Corporate Personhood in a Free Society

Shannonkringens photostream

“Corporate,” for some, is a four-letter word – with “corporate personhood” a double obscenity. This longtime pet cause of the Left is a particular target of the “Occupy Wall Street” protests.

“Corporate personhood” originated in the Supreme Court’s 1886 decision in Santa Clara County v. Southern Pacific Railroad. What the Court actually said was that the 14th Amendment’s guarantee of equal protection of the laws – and that no “person” could be deprived of property without due process of law – applies to corporations. Seems to me entirely reasonable that in a free society under rule of law, these safeguards against arbitrary government power should apply not only to individual people, but to any private organization or institution.

When Mitt Romney recently declared, “corporations are people,” I suspect he meant merely that they’re made up of people. They’re not from Mars. They’re human organizations, not only extensions of the people who own them and run them, but also the people working for them, which indeed is most of the people in the country.

But none of this implies (as critics seem to imagine) that corporations can run roughshod over the rights of real persons. Just as individuals are subject to laws governing their behavior, to protect the rights of others, so are corporations. Not even the most extreme advocate of laissez faire capitalism wants corporations free from laws barring abusive conduct.


Being human organizations, corporations are indeed subject to all the character flaws that individual humans exhibit; and moreover, when you aggregate humans into large bureaucratized institutions, you get a whole new range of pathologies. That does threaten harm, which laws must forestall. This applies even more to another class of bureaucratized human organization: government. Which, remember, has far more power than corporations (a corporation can’t jail you), and hence protecting against government’s abuses is rather more of a concern than protecting us from corporations. And, yes, even corporations have legitimate rights against government abuse.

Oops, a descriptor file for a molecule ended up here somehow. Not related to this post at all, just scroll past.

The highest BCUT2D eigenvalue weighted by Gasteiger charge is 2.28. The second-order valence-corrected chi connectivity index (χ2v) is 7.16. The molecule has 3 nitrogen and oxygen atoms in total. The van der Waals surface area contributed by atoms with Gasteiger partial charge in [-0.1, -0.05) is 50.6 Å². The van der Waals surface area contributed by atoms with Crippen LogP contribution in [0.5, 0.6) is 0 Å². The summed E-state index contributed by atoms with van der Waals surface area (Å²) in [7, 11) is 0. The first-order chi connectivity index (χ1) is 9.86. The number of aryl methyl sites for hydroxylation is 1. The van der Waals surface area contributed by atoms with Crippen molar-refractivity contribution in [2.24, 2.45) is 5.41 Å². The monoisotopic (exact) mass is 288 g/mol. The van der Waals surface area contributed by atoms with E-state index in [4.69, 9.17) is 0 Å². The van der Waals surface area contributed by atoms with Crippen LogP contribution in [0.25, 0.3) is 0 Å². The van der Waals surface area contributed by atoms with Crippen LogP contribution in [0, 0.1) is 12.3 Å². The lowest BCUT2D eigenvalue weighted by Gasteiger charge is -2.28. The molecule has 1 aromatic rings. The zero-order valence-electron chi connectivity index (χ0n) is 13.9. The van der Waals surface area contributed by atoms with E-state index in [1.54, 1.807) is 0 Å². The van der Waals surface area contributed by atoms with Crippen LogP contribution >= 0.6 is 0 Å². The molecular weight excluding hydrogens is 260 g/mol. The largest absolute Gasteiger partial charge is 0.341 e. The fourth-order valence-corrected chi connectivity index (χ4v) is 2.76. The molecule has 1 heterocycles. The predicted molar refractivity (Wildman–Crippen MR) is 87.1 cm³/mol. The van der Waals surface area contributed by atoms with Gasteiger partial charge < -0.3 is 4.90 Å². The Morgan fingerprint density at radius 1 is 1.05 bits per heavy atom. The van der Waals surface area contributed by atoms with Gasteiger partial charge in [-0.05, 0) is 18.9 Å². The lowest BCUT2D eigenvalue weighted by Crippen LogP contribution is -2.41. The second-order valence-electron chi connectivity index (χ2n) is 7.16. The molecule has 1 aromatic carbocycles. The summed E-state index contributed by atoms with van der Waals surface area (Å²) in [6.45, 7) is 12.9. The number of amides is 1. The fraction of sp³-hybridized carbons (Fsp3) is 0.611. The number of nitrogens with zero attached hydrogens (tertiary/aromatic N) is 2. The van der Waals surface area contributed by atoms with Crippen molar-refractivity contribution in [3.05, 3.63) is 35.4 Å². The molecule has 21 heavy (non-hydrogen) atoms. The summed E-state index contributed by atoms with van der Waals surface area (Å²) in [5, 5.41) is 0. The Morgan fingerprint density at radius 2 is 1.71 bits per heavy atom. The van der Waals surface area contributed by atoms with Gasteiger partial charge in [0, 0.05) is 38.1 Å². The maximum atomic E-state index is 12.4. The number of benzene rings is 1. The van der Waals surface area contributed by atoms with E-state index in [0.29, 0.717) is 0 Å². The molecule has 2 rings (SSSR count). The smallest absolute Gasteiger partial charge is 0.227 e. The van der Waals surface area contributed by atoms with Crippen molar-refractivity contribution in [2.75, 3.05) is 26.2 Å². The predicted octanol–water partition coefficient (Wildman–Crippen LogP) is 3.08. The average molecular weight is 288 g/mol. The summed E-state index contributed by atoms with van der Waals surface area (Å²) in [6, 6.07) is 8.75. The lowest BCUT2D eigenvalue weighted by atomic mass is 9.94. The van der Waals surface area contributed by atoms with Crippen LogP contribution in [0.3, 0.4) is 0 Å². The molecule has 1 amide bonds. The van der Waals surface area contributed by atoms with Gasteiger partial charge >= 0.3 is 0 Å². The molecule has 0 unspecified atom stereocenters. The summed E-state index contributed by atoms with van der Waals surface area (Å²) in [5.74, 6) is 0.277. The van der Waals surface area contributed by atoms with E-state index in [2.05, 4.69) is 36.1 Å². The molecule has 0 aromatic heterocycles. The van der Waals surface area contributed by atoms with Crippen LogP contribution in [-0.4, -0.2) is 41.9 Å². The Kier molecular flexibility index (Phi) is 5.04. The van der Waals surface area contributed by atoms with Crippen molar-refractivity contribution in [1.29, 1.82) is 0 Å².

This brings us directly to a more recent Supreme Court case, Citizens United, which also has the Left hysterical, that corporations are allowed to fund political ads. Almost forgotten is what the case was actually about. Somebody made a political film criticizing Hillary Clinton. The Federal Election Gestapo ruled they couldn’t distribute it because the film had some corporate funding. The Supreme Court said, no, this is still a free country, and the First Amendment’s free speech guarantees bar such government regulation of political advocacy. (Please see my blog post preceding the decision.)

So Citizens United did not open a door that had always been closed. Instead, it overturned a regulatory regime that had been in effect only briefly, and restored the political freedom that had prevailed for most of the prior two centuries. (Note, the whole cat’s cradle of federal election regulation is really geared to suppressing political activity by the “outs” and protecting the “ins,” who never have trouble raising money and getting their message heard.)


But is corruption of the political process, by corporations effectively bribing politicians through campaign contributions, a problem? Yes – a huge one. In fact, as anti-capitalists love to point out, our free market system is greatly compromised by the “crony capitalism” of privileges enjoyed at the behest of (and corruptly bought from) government. In a truly free market, corporations check each other’s power. Government intervention undermines that.

But the remedy for all this should not lie in restrictions upon political advocacy. A far preferable solution would be a system of vouchers or tax credits to subsidize and promote greatly increased citizen political contributions, to counter the impact of corporate money. (This would be a form of public campaign finance vastly superior to existing schemes. For more about it, click here.)

And this we can do without gutting the First Amendment. In a free country, even corporations should have just as much right as any other groups of people to express their viewpoints and advocate for their interests in open public debate. Far more problematic is the idea that government can tell anybody when or how they’re allowed to participate in that debate. That’s the road to (today’s) Damascus.